the terrorists themselves must be pursued without remorse.
When terrorists attempt to hide amid the civilian population,
we must pursue them without hesitation. They cannot be allowed
a single safe haven.
If they use their neighbors as shields,
it is the terrorists who are to blame should civilians die. If
they attempt to use their families as cover, they will be
responsible for the deaths of their own loved ones. The world
must learn that, when civilians allow terrorists to use them,
the civilians become legitimate military targets.
This is not about diplomatic table manners. It is a fight to
exterminate human monsters.
Earlier this month, the Israelis were attacked for a plan to
deport the families of terrorists from the West Bank to the
Of course, the Europeans and our own tattered left
began comparing the plan to death trains bound for Auschwitz.
While Europe’s incurable nostalgia for the Wannsee Conference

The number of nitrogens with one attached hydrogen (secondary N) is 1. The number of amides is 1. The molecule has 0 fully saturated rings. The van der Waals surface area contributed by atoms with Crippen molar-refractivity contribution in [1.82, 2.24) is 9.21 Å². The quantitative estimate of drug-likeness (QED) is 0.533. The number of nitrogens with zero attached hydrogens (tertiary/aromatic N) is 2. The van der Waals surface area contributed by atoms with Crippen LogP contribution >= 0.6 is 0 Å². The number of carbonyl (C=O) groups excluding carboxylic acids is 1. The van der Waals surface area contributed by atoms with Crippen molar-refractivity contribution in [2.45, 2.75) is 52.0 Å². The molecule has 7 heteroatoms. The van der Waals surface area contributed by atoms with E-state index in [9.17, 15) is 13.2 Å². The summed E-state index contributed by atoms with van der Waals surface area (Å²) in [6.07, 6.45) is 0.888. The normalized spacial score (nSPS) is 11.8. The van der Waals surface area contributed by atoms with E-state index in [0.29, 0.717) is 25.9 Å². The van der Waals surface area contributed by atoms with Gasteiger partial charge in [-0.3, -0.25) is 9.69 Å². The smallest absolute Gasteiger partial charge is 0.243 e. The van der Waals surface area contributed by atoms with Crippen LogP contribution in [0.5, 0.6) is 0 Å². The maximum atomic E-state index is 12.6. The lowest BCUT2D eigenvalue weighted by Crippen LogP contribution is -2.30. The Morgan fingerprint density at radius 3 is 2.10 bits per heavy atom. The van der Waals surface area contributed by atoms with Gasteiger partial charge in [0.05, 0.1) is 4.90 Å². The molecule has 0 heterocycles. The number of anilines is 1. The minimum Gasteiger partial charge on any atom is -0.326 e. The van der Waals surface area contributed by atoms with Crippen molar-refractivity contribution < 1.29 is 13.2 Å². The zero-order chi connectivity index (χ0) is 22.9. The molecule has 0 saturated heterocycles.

makes their hatred of Israel understandable on some level, the
enthusiasm American leftists show for equating the Holocaust’s
survivors with the Holocaust’s perpetrators is as dishonest as
it is tasteless.
The fact is that the Israelis have begun to make a crucial
link in dealing with terrorists: their families. In the Middle
East, Arab armies fight ineptly because the soldiers feel no
deep loyalty to their states.
In the Arab world and in related
cultures, earthly loyalties are, above all, to family. If left
with no useful alternative, the Israelis – and we Americans
– must be willing to pursue the terrorists through their
Of course, our outdated conventions make this proposition
anathema to us. Thus, when dealing with a culture in which
only faith and family matter to our enemies, we insist on
making war on governments and negotiating with political
organizations that are no more than mobs with diplomatic
representation. We are punching thin air.
Meanwhile, few of Israel’s critics complain when Palestinian
mothers and fathers praise the gruesome suicides of their
children or accept blood money from Riyadh and Baghdad.
If you want a stark indicator of the power of family in the Middle
East, consider that of the many suicide bombers to date, none